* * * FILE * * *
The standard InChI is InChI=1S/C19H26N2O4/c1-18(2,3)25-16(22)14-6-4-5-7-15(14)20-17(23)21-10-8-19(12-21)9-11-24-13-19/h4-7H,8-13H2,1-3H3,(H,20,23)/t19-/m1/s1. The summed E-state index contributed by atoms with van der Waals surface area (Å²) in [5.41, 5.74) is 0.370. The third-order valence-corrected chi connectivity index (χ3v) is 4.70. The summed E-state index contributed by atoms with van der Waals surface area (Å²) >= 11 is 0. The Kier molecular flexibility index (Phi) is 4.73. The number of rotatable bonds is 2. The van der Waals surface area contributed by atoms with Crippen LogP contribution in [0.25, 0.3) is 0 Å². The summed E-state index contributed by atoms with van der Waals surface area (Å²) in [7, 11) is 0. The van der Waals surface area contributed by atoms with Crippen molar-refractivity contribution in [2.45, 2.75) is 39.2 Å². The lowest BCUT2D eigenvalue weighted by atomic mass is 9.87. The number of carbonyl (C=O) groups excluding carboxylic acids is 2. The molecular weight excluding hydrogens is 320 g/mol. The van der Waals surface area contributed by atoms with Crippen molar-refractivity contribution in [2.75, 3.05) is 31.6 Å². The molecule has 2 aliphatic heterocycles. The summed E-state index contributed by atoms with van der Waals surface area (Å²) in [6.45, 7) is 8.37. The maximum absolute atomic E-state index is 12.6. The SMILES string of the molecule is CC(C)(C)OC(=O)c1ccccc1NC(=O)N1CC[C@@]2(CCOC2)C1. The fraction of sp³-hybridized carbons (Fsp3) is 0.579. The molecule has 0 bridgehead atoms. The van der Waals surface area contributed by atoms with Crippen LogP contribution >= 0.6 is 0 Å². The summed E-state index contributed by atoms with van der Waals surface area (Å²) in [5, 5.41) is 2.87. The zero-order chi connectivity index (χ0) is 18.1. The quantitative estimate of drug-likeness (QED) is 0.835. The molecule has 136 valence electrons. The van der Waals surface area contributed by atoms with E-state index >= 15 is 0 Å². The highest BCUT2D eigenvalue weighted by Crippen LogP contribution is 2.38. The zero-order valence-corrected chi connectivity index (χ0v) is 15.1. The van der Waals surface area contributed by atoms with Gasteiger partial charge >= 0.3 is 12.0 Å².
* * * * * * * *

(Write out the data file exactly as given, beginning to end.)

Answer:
The standard InChI is InChI=1S/C19H26N2O4/c1-18(2,3)25-16(22)14-6-4-5-7-15(14)20-17(23)21-10-8-19(12-21)9-11-24-13-19/h4-7H,8-13H2,1-3H3,(H,20,23)/t19-/m1/s1. The summed E-state index contributed by atoms with van der Waals surface area (Å²) in [5.41, 5.74) is 0.370. The third-order valence-corrected chi connectivity index (χ3v) is 4.70. The summed E-state index contributed by atoms with van der Waals surface area (Å²) >= 11 is 0. The Kier molecular flexibility index (Phi) is 4.73. The number of rotatable bonds is 2. The van der Waals surface area contributed by atoms with Crippen LogP contribution in [0.25, 0.3) is 0 Å². The summed E-state index contributed by atoms with van der Waals surface area (Å²) in [7, 11) is 0. The van der Waals surface area contributed by atoms with Crippen molar-refractivity contribution in [2.45, 2.75) is 39.2 Å². The lowest BCUT2D eigenvalue weighted by atomic mass is 9.87. The number of carbonyl (C=O) groups excluding carboxylic acids is 2. The molecular weight excluding hydrogens is 320 g/mol. The van der Waals surface area contributed by atoms with Crippen molar-refractivity contribution in [2.75, 3.05) is 31.6 Å². The molecule has 2 aliphatic heterocycles. The summed E-state index contributed by atoms with van der Waals surface area (Å²) in [6.45, 7) is 8.37. The maximum absolute atomic E-state index is 12.6. The SMILES string of the molecule is CC(C)(C)OC(=O)c1ccccc1NC(=O)N1CC[C@@]2(CCOC2)C1. The fraction of sp³-hybridized carbons (Fsp3) is 0.579. The molecule has 0 bridgehead atoms. The van der Waals surface area contributed by atoms with Crippen LogP contribution >= 0.6 is 0 Å². The summed E-state index contributed by atoms with van der Waals surface area (Å²) in [5, 5.41) is 2.87. The zero-order chi connectivity index (χ0) is 18.1. The quantitative estimate of drug-likeness (QED) is 0.835. The molecule has 136 valence electrons. The van der Waals surface area contributed by atoms with E-state index >= 15 is 0 Å². The highest BCUT2D eigenvalue weighted by Crippen LogP contribution is 2.38. The zero-order valence-corrected chi connectivity index (χ0v) is 15.1. The van der Waals surface area contributed by atoms with Gasteiger partial charge >= 0.3 is 12.0 Å².